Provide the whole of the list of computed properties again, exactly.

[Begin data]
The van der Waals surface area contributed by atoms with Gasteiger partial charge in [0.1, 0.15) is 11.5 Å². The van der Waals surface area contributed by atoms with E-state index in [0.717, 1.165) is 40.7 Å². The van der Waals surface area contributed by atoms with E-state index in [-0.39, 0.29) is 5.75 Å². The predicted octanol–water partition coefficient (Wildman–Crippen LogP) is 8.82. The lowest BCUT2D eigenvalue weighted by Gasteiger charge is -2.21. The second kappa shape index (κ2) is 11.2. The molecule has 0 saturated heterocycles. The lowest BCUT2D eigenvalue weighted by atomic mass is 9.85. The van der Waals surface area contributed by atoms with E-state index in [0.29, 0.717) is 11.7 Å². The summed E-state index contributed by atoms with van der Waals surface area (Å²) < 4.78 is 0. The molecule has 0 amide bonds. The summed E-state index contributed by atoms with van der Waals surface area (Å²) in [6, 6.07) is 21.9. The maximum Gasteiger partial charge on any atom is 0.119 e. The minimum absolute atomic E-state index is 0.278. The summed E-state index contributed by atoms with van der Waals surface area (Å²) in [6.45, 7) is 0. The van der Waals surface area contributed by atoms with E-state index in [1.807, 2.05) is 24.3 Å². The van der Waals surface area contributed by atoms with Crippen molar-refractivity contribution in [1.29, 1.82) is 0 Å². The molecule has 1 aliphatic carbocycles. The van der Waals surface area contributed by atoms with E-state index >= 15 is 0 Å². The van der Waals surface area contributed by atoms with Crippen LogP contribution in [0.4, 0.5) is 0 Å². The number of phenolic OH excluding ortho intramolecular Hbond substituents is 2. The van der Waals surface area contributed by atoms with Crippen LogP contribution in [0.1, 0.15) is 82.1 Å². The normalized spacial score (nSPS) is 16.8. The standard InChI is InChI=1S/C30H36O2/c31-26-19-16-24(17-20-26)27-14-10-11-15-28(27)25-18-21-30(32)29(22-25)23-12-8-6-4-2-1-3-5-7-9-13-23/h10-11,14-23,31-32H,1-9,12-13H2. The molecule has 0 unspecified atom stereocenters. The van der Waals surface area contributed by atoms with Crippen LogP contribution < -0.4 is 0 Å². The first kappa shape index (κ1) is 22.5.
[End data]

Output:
The van der Waals surface area contributed by atoms with Gasteiger partial charge in [0.1, 0.15) is 11.5 Å². The van der Waals surface area contributed by atoms with E-state index in [0.717, 1.165) is 40.7 Å². The van der Waals surface area contributed by atoms with E-state index in [-0.39, 0.29) is 5.75 Å². The predicted octanol–water partition coefficient (Wildman–Crippen LogP) is 8.82. The lowest BCUT2D eigenvalue weighted by Gasteiger charge is -2.21. The second kappa shape index (κ2) is 11.2. The molecule has 0 saturated heterocycles. The lowest BCUT2D eigenvalue weighted by atomic mass is 9.85. The van der Waals surface area contributed by atoms with E-state index in [0.29, 0.717) is 11.7 Å². The summed E-state index contributed by atoms with van der Waals surface area (Å²) < 4.78 is 0. The molecule has 0 amide bonds. The summed E-state index contributed by atoms with van der Waals surface area (Å²) in [6, 6.07) is 21.9. The maximum Gasteiger partial charge on any atom is 0.119 e. The minimum absolute atomic E-state index is 0.278. The summed E-state index contributed by atoms with van der Waals surface area (Å²) in [6.45, 7) is 0. The van der Waals surface area contributed by atoms with E-state index in [1.807, 2.05) is 24.3 Å². The van der Waals surface area contributed by atoms with Crippen molar-refractivity contribution in [1.29, 1.82) is 0 Å². The molecule has 1 aliphatic carbocycles. The van der Waals surface area contributed by atoms with E-state index >= 15 is 0 Å². The van der Waals surface area contributed by atoms with Crippen LogP contribution in [0.4, 0.5) is 0 Å². The number of phenolic OH excluding ortho intramolecular Hbond substituents is 2. The van der Waals surface area contributed by atoms with Crippen LogP contribution in [0.1, 0.15) is 82.1 Å². The normalized spacial score (nSPS) is 16.8. The standard InChI is InChI=1S/C30H36O2/c31-26-19-16-24(17-20-26)27-14-10-11-15-28(27)25-18-21-30(32)29(22-25)23-12-8-6-4-2-1-3-5-7-9-13-23/h10-11,14-23,31-32H,1-9,12-13H2. The molecule has 0 unspecified atom stereocenters. The van der Waals surface area contributed by atoms with Crippen LogP contribution < -0.4 is 0 Å². The first kappa shape index (κ1) is 22.5.